DOVER PUBLICATIONS, INC., NEW YORK
Copyright © 1986 by Dover Publications, Inc.
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Published in Canada by General Publishing Company, Ltd., 30 Lesmill Road, Don Mills, Toronto, Ontario. Published in the United Kingdom by Constable and Company, Ltd.
Making Authentic Craftsman Furniture: Instructions and Plans for 62 Projects, first published in 1986, is a selection of articles from The Craftsman magazine, edited by Gustav Stickley and published from 1901 to 1916. The articles reprinted here originally appeared in the following issues of The Craftsman: page 1, May 1905; pages2-3, July 1903; pages4-5, March 1905; pages6-13, April 1905; pages 14-21, May 1905; pages 22-27, June 1905; pages 28-33, August 1905; pages 34-39, October 1905; pages 40-45, November 1905; pages 46-49, December 1905; pages 50-53, January 1906; pages 54-57, February 1906; pages 58-63, March 1906; pages 64—67, April 1906; pages 68-71, May 1906; pages 72—75, June 1906; pages 76-81, October 1906; pages 82-83, November 1906; pages 84-85, December 1906; pages 86-89, January 1907; pages 90-97, February 1907; pages 98-99, April 1907; pages 100-1, December 1906; pages 102-3, April 1907; pages 104-7, May 1907; pages 108-9, August 1905; pages 110-15, July 1907; pages 116-17, August 1907; pages 118-19, September 1907.
Manufactured in the United States of America
Dover Publications, Inc., 31 East 2nd Street, Mineola, N.Y. 11501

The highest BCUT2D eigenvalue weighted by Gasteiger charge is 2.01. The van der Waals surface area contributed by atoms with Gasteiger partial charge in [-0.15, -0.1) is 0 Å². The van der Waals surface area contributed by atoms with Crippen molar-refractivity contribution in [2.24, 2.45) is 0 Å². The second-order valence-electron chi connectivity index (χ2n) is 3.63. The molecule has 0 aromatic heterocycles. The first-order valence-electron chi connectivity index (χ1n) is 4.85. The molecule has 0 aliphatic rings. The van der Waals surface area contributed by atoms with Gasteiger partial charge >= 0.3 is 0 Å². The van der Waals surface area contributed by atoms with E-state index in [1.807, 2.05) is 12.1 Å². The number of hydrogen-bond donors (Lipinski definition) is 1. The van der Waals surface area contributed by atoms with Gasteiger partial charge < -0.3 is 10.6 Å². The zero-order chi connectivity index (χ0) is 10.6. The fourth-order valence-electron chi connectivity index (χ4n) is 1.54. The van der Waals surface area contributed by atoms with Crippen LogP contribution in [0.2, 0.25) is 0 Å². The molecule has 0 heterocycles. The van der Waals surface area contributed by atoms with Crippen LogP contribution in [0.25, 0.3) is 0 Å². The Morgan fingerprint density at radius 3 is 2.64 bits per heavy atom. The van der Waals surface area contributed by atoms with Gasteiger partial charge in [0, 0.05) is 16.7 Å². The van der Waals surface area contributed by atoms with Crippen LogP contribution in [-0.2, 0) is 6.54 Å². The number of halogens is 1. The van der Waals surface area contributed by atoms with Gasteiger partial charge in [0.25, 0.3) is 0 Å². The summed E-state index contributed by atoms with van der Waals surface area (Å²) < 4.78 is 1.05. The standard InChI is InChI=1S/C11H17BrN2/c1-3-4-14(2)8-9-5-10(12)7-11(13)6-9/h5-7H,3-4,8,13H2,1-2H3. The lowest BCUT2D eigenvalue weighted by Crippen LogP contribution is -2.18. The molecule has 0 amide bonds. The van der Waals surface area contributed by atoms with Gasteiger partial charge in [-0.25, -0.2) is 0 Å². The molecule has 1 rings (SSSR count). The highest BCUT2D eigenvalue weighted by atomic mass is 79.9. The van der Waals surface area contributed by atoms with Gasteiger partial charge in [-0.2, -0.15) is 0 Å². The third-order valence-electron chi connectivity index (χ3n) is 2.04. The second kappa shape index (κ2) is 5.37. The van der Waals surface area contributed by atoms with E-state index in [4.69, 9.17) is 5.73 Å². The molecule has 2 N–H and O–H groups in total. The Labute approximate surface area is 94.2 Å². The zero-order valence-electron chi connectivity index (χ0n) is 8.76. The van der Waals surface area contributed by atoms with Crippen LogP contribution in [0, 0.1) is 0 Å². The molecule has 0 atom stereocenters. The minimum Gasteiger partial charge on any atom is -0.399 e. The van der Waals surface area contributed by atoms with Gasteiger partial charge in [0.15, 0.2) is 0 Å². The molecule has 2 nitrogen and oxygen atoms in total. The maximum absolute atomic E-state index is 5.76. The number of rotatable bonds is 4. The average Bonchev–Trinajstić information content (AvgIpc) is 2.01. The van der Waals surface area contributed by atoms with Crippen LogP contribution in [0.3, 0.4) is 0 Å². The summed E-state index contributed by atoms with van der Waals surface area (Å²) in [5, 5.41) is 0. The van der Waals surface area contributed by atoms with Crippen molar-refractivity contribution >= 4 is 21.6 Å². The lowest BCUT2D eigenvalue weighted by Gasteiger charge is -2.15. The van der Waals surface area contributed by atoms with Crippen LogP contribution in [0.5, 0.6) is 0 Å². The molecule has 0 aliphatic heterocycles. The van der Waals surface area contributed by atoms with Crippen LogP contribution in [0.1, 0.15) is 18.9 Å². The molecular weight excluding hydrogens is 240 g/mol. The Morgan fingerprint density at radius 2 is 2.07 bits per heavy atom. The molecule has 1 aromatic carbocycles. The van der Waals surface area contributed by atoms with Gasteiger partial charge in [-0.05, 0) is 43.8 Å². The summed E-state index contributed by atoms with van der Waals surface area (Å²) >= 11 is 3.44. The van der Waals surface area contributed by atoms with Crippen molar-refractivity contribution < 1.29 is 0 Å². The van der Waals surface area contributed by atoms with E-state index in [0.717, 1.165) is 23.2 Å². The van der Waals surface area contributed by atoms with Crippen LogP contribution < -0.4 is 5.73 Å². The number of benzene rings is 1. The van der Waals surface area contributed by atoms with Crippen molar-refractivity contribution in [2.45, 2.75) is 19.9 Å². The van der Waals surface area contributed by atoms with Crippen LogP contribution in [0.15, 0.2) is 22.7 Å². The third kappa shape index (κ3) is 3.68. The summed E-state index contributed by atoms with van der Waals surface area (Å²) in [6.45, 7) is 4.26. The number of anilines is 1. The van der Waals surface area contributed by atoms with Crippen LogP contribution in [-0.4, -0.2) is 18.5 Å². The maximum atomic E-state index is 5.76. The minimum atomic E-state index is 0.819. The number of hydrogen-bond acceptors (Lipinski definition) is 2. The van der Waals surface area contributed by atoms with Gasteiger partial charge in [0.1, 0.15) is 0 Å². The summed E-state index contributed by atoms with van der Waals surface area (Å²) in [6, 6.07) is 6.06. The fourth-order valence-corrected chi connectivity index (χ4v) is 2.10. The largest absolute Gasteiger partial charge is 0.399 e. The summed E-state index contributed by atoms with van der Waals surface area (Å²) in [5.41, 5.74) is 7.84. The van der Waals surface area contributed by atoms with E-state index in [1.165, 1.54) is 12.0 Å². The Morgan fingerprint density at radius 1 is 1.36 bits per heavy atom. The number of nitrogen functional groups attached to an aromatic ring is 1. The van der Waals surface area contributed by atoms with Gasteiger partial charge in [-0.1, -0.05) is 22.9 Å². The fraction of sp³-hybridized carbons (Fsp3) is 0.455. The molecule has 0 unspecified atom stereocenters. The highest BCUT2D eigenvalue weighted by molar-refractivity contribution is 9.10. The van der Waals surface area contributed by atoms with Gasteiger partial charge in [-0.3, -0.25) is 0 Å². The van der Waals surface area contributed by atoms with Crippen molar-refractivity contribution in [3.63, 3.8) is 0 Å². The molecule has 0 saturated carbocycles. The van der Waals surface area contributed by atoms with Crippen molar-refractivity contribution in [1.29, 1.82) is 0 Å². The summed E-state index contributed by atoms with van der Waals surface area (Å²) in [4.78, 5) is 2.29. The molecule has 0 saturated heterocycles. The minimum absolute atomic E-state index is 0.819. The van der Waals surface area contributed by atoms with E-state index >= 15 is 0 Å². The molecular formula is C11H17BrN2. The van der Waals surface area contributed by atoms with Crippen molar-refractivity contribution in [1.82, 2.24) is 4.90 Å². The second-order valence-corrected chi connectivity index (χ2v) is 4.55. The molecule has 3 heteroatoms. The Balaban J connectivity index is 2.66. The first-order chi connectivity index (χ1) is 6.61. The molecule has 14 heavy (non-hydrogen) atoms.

Library of Congress Cataloging in Publication Data Main entry under title;
Making authentic craftsman furniture.
Articles from The Craftsman, edited by Gustav Stickley and published between 1901 and 1916.
1. Furniture making. I. Stickley, Gustav, 1858-1942. II. Craftsman (Albany, N.Y.)
TT194.M35 1986 684.1'04 85-13075
This book contains instructions and plans for making sixty-two pieces of authentic Craftsman furniture. The projects are reprinted directly from Gustav Stickley's important magazine, The Craftsman, published from 1901 to 1916. Plans for furniture were a regular feature of The Craftsman; the projects reprinted here (with one exception) first appeared in the twenty-part series "Home Training in Cabinet Work," which ran in about two out of every three monthly issues between March 1905 and September 1907. (The series was followed by other, shorter series such as "Lessons in Practical Cabinet Work" and "Lessons in Practical Cabinetmaking and Metal Work.")
In addition to their intrinsic merit as pleasing and useful domestic objects, the pieces shown here exemplify a pivotal development in American decorative arts. Although related to the work of William Morris and the Arts and Crafts Movement in England, as witness the Morris chair included here, Stickley's publication developed a unique style. The simple, straightforward Craftsman approach to furniture— relatively unornamented pieces with clean, functional lines—became a classic American style in its own right. (For further information on Craftsman furniture, see Stickley Craftsman Furniture Catalogs, Dover 23838-5.)
Each project reprinted here generally includes the following: a brief statement of the item's character, including suggestions for appropriate varieties of wood; a "mill bill" giving complete lumber specifications; schematic drawings or diagrams of the piece, showing both front and side views with dimensions; a perspective drawing of the completed piece. An Index of Projects appears on page 121.
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